Global warming industry becomes too big to fail

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PostWed Nov 25, 2009 3:50 pm » by Forestgrove111

Global warming industry becomes too big to fail
By: Timothy P. Carney
Examiner Columnist
November 25, 2009 "I'm in the process of trying to persuade Siemens Corp. (a company with half a million employees in 190 countries!) to donate me a little cash to do some CO2 measur[e]ments here in the UK -- looking promising," wrote Andrew Manning, a climate-science research fellow at the University of East Anglia, "so the last thing I need is news articles calling into question (again) observed temperature increases."

Manning's e-mail, written in October to a colleague at East Anglia University's Climate Research Unit, was one of the thousands of private communiques exposed to public view by a whistleblower or a hacker. The note and others like it reveal the intriguing relationship between industry giants like Siemens and the scientists driving climate change fears. More importantly, though, Manning's e-mail shows the incentives of climate scientists: Convince people there is a climate disaster coming, get more money.

Manning and the warming crowd benefit from a beautiful feedback loop: The more governments, businesses, and media outlets you can convince that man-made global warming is a serious threat, the more these institutions will invest in climate change studies, solutions, and policies. And the more they invest in combating global warming -- whether it's a newspaper hiring a climate reporter, a company buying emissions credits and alternative energy sources, or a government building a climate lab -- the less willing they are to tolerate dissent on the issue.

So the warming crowd, these e-mails show us, suffers from the same conflicts of interest and profit motives that are frequently attributed to skeptics. When Al Gore's "An Inconvenient Truth" came out, Gore charged that global warming deniers were trying to protect profits. Gore quoted fabled muckraker Upton Sinclair, "It is difficult to get a man to understand something when his salary depends upon him not understanding it."

Climate scientists derive both their sense of purpose and their paychecks from a perceived climate crisis. We shouldn't be surprised, then, to see them putting their pet cause ahead of scientific standards. For instance, climate scientist Giorgio Filippo in a 2000 e-mail wrote about the drafting of the Intergovernmental Panel on Climate Change's assessment of climate research: "Essentially, I feel that at this point there are very little rules and almost anything goes. I think this will set a dangerous precedent, which might mine the IPCC credibility, and I am a bit uncomfortable that now nearly everybody seems to think that it is just ok to do this."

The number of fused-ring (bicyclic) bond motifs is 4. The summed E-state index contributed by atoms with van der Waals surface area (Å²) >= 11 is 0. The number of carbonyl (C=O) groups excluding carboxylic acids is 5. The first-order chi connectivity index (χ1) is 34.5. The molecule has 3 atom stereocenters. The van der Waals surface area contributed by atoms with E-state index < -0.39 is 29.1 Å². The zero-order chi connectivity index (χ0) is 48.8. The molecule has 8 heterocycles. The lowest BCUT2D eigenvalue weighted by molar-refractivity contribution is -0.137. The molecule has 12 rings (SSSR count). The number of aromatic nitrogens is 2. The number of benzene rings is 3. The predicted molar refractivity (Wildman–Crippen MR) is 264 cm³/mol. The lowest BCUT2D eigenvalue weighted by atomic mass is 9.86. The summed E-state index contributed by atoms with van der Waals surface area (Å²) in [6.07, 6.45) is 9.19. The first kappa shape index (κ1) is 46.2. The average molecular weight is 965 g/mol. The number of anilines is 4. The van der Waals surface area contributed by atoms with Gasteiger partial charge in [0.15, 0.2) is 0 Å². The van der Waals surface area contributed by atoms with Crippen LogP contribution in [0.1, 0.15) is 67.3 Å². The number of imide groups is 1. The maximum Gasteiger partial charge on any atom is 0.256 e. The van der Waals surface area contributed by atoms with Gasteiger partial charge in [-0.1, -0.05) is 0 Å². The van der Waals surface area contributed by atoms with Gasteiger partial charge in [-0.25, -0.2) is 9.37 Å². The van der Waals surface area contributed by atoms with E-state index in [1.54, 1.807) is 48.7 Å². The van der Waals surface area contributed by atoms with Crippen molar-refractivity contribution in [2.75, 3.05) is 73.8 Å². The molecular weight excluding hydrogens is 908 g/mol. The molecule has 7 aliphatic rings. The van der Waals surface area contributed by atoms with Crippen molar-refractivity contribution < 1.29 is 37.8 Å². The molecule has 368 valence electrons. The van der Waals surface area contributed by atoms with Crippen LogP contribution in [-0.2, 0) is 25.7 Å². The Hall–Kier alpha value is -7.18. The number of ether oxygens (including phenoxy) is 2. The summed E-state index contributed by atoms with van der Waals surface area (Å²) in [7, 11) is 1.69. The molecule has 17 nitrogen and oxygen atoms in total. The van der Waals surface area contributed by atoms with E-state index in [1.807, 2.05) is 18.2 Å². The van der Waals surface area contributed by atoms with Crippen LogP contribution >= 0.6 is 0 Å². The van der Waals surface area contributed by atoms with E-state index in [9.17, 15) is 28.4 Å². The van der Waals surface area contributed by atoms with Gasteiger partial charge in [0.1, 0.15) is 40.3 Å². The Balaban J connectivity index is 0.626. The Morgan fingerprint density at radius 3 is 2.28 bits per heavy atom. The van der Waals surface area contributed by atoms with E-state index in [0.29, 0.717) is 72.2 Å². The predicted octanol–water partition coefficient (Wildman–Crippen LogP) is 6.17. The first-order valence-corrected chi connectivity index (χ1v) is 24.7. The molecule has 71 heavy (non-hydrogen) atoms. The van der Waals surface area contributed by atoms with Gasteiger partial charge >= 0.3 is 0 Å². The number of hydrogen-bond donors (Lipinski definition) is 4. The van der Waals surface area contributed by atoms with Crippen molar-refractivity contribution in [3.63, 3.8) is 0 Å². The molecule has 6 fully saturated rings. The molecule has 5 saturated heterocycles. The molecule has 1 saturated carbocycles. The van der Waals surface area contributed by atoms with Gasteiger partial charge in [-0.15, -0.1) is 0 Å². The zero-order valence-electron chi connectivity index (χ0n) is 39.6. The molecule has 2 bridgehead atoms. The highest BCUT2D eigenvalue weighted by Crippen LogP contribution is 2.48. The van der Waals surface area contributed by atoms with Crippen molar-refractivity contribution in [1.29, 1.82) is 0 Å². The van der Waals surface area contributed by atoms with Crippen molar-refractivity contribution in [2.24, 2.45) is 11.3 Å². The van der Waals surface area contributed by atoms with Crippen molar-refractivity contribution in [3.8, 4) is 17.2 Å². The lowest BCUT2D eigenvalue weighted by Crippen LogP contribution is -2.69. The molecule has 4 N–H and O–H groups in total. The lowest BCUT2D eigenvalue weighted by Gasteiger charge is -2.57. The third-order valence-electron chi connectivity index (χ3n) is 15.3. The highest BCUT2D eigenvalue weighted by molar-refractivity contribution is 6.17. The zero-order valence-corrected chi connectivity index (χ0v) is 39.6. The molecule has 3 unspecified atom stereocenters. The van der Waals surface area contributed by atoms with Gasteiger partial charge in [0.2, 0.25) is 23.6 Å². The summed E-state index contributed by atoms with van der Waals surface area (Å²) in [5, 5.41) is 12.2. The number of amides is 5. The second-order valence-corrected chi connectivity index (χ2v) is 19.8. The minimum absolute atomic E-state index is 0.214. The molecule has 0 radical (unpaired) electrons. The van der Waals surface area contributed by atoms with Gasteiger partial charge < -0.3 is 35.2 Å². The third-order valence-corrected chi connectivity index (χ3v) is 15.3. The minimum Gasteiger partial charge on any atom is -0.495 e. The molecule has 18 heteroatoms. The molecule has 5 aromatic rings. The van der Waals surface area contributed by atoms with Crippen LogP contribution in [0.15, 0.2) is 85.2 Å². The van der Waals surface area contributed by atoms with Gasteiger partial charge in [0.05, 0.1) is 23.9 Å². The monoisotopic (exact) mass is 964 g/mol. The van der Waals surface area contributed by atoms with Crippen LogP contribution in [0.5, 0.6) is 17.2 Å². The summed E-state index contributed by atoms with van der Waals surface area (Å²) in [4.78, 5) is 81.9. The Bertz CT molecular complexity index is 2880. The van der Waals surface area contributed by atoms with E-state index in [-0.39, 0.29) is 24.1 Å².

These are the scientists who drive climate policy.

Some critics writing about the leaked e-mails say they expose a "fraud," a "hoax," and a conspiracy. The warming crowd claim that everything is being taken out of context.

But Manning's e-mail cannot be ignored, because it is self-evidently true. If the catastrophic-man-made-climate-change hypothesis melted down, these scientists would lose their funding.

Atlantic blogger Megan McArdle probably put it best: "That doesn't mean their paradigm is wrong; rather, it means we need to be less romantic about the practice of science. No scientific consensus is ever as powerful as its proponents claim, because no scientists are ever as perfect as we'd like to imagine."

And scientists aren't the only ones with skin in the game. Take manufacturing and transportation giant Siemens, for instance, whom Manning was wooing. In 2006, the company joined the U.S. Climate Action Partnership, which has been a key lobbyist for the sort of greenhouse gas cap-and-trade scheme at the heart of the climate bill currently before Congress. Siemens and other members of USCAP have invested billions in buying up greenhouse gas credits, alternative energy sources like wind and solar power, and carbon capture and sequestration (the attempt to trap CO2 underground). E-mails show CRU scientists pushing corporate donors to fund their climate science as a way of advancing carbon capture.

Governments have poured hundreds of billions of dollars into climate research. News organizations have staked their credibility on the claim that climate science is "settled." With all this on the line for scientists, media, business, and government, are we really going to let some contrary data get in the way?

The leaked e-mails don't necessarily show a conspiracy, but they do show that the industry built upon belief in man-made global warming has become too big to fail.

Timothy P. Carney, The Examiner's lobbying editor, can be reached at He writes an op-ed column that appears on Friday.

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